What are some of the most critical issues surrounding sleep today?
The major sleep health organizations in the US recognize that untreated sleep illness and chronic sleep loss have a cumulative impact on nearly every key public health indicator and increase the risk of:
- physical health problems
- mental health problems
- premature death
- chronic illness
- workplace problems
- relationship problems
What if I become drowsy while driving? Should I be concerned?
Yes! If you are too tired to drive, you become a safety risk not only to yourself but to others and to property owners.
Sleep deprivation can be caused by lack of quality sleep, which can be caused by any number of problems: drug interactions, anxiety, sleep breathing disorders, movement disorders of sleep, even neurological disorders you might not even know you have.
If you don’t address issues of sleep deprivation, you can not only find yourself at fault in a deadly vehicular crash, but in the long term, you could also be aggravating preexisting health conditions or setting into motion a host of new problems with obesity, heart disease, metabolic disorders, breathing concerns, cognitive problems, even mental health issues.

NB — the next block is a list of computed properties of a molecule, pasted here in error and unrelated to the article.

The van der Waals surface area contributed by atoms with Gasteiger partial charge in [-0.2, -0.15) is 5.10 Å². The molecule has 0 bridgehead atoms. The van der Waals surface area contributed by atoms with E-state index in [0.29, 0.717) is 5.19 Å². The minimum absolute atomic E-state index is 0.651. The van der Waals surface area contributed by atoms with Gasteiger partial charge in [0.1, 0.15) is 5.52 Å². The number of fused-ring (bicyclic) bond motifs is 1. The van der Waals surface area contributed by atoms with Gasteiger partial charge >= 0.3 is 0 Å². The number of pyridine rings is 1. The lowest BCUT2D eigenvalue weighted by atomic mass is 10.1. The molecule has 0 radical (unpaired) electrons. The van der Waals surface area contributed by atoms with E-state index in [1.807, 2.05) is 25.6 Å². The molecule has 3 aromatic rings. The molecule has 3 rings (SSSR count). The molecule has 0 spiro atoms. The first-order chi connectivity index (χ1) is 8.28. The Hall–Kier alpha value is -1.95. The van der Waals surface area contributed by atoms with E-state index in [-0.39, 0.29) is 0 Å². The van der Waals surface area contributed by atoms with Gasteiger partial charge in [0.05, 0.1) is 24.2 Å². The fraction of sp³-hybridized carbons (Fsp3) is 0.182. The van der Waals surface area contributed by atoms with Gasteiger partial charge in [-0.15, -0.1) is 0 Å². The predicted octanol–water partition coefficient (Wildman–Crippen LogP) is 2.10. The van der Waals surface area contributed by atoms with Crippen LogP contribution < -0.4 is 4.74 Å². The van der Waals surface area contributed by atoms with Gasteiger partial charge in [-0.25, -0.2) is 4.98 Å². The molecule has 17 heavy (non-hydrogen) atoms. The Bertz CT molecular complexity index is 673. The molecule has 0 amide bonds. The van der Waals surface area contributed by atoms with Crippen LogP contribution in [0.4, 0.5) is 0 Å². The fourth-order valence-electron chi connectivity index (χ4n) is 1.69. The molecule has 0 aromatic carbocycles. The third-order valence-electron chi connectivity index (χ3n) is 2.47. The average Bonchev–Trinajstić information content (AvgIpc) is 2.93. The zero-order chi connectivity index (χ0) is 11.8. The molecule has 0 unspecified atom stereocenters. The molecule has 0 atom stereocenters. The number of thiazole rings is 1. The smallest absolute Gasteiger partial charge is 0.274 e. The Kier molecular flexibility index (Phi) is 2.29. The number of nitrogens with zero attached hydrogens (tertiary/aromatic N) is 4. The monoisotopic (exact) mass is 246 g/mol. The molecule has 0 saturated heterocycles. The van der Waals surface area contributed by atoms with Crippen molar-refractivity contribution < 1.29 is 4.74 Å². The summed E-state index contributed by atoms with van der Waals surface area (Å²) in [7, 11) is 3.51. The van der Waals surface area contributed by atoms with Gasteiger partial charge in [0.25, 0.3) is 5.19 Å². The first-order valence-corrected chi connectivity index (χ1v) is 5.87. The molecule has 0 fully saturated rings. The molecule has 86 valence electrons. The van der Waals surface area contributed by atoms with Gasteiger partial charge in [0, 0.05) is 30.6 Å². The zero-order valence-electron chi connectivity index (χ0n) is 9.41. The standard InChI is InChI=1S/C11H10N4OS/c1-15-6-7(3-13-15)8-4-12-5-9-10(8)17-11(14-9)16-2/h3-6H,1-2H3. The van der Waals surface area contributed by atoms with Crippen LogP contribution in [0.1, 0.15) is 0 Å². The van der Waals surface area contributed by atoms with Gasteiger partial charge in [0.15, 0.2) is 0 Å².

Why put yourself at risk? Sleep disorders and deprivation are easily treated. It’s imperative to find out why you can’t sleep so that you can treat the underlying problems.
Do these statements sound familiar?
I can fall asleep but I can’t stay asleep.
I can’t fall asleep.
I fall asleep and stay asleep, but when I wake up, I’m still extremely tired.
These are all problems that point to an imbalance in your physical well being. When sleep is interrupted or no longer refreshes you, even when you have long periods of uninterrupted sleep, it’s important to find out why.
These kinds of sleep problems can lead to systemic, chronic health problems later. The good news is that once diagnosed, they are easily treated.